The state Environment Department delivered a pair of compliance orders to Energy Secretary Ernest Moniz, marking the state’s largest penalty ever imposed on the agency. Together, the orders outline more than 30 state permit violations at the Waste Isolation Pilot Plant in southeastern New Mexico and at Los Alamos National Laboratory.

The orders and the civil penalties that come with them are just the beginning of possible financial sanctions the Energy Department could face in New Mexico. The state says it’s continuing to investigate and more fines are possible.

The focus has been on a canister of waste from Los Alamos that ruptured in one of WIPP’s storage rooms in February. More than 20 workers were contaminated and the facility was forced to close, putting in jeopardy efforts around the country to clean up tons of Cold War-era waste.

From the Thomson Reuters Foundation, hot air over hot air:

Lima climate talks split on role of adaptation, finance in new deal

Negotiators at U.N. climate talks in Lima are divided over whether governments should include finance and adaptation commitments in the national offers of action they are due to put forward early next year as the building blocks of a new global climate change deal.

Some developing countries want adaptation efforts to be part of their contributions, arguing it will help determine their needs for funding and technical aid.

The cost of adapting to climate change in developing nations is likely to be at least two to three times higher than previous estimates of $70-100 billion a year by 2050, even with ambitious cuts in planet-warming emissions, according to a new report from the United Nations Environment Programme.

But the European Union and Japan said on Friday they want national offers to be focused only on mitigation – actions to reduce planet-warming emissions.

From the Hill, a rare act of defiance in the Obama cabinet:

Interior secretary ‘profoundly’ disappointed at land swap in Defense bill

Interior Secretary Sally Jewell sharply criticized a proposed land swap deal attached to a defense bill that would threaten sacred American Indian land.

The swap is part of a massive federal parks and energy package that was attached to the National Defense Authorization Act and passed by the House this week.

It would transfer the Arizona site of the proposed Resolution Copper mine — estimated to be one of the largest deposits in the world — to a British mining company, enabling its development.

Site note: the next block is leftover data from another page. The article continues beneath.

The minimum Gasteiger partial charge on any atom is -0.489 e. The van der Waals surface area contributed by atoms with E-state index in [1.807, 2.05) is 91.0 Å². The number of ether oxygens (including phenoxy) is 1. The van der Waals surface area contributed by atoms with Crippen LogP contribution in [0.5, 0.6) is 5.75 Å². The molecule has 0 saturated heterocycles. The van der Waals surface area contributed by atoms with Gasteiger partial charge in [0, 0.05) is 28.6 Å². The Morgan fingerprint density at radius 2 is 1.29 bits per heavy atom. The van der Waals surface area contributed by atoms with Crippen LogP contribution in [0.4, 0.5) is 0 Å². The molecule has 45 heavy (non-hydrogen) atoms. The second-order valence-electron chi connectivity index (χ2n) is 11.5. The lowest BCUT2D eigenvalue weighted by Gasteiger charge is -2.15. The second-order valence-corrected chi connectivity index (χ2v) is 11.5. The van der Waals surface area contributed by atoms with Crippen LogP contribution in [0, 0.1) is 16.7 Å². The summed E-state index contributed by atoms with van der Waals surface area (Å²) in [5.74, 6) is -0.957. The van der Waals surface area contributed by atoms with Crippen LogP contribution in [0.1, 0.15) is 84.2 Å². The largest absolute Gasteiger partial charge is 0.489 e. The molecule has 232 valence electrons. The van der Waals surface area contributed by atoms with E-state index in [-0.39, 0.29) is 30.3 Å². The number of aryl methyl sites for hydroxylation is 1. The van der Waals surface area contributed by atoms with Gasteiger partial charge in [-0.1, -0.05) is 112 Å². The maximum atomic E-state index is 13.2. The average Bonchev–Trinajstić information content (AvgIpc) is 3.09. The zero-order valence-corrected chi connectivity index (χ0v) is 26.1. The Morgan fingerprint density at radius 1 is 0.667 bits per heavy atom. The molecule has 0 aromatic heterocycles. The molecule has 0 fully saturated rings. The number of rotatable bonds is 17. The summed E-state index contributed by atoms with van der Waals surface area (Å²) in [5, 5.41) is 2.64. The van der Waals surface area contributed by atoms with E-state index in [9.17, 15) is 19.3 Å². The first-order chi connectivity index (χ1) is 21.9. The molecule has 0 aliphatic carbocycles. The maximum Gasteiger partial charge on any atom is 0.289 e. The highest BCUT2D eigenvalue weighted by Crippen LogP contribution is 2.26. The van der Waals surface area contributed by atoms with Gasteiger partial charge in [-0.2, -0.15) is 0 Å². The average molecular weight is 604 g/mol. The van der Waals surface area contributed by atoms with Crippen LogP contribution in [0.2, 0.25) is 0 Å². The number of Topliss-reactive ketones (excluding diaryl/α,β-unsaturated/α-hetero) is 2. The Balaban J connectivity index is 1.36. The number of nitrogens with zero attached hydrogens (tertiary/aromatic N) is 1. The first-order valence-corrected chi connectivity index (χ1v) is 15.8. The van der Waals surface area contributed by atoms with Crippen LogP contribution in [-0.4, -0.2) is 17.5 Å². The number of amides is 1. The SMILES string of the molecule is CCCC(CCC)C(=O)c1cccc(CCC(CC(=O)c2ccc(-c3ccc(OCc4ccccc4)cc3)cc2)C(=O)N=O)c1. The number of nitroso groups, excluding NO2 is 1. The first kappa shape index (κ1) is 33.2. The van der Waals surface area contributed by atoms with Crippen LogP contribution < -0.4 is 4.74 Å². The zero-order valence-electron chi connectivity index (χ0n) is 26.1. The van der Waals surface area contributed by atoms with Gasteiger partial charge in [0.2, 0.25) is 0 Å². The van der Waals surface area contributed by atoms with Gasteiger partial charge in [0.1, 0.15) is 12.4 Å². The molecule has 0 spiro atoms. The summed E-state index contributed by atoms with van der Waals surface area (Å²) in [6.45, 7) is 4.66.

The land, currently a national forest, contains a site sacred to the San Carlos Apache tribe, where warriors are believed to have leapt to their depth in the 19th century to avoid being captured by troops.

“I’m happy to see public lands bills make progress,” Jewell said Saturday, according to the Washington Post. “The preference on public lands bills is that they go through a typical process of public lands bills and they get debate and discussion.” But she said the copper mine deal is “profoundly disappointing.”

Another contemplated land grab has deadlier consequence for an indigenous American, via the Guardian:

Ecuador indigenous leader found dead days before planned Lima protest

  • Shuar leader José Isidro Tendetza Antún missing since 28 November
  • Activists believe death linked to opposition to state-Chinese mine project

The body of an indigenous leader who was opposed to a major mining project in Ecuador has been found bound and buried, days before he planned to take his campaign to climate talks in Lima.

The killing highlights the violence and harassment facing environmental activists in Ecuador, following the confiscation earlier this week of a bus carrying climate campaigners who planned to denounce president Rafael Correa at the United Nations conference.

The victim, José Isidro Tendetza Antún, a former vice-president of the Shuar Federation of Zamora, had been missing since 28 November, when he was last seen on his way to a meeting of protesters against the Mirador copper and gold mine. After a tip-off on Tuesday, his son Jorge unearthed the body from a grave marked “no name”. The arms and legs were trussed by a blue rope.

More native American umbrage, via MintPress News:

Genetically Engineered Trees: An Environmental Savior Or A Dangerous Money-Making Scheme?

  • Genetic engineering can yield a range of consequences: It can repopulate an entire seaboard with native trees, or it can displace indigenous people and disrupt natural ecosystems.

Organizations against genetically engineered (GE) trees are working across four continents to call for an end to the scientific manipulation that they say damages the environment, infringes upon the rights of indigenous people, and has negative consequences for the health of people, flora and fauna.

The Eastern Band of Cherokee attended an October gathering in the mountains of North Carolina to protest GE trees as a form of colonization. Their concerns were focused on a process of imprinting DNA from a species of wheat onto American chestnut trees.

“I’m very concerned that GE trees would impact our future generations and their traditional uses of trees. Our basket makers, people that use wood for the natural colors of our clay work–there would be no natural life, no cycle of life in GE tree plantations,” said Lisa Montelongo of the Eastern Band of the Cherokee.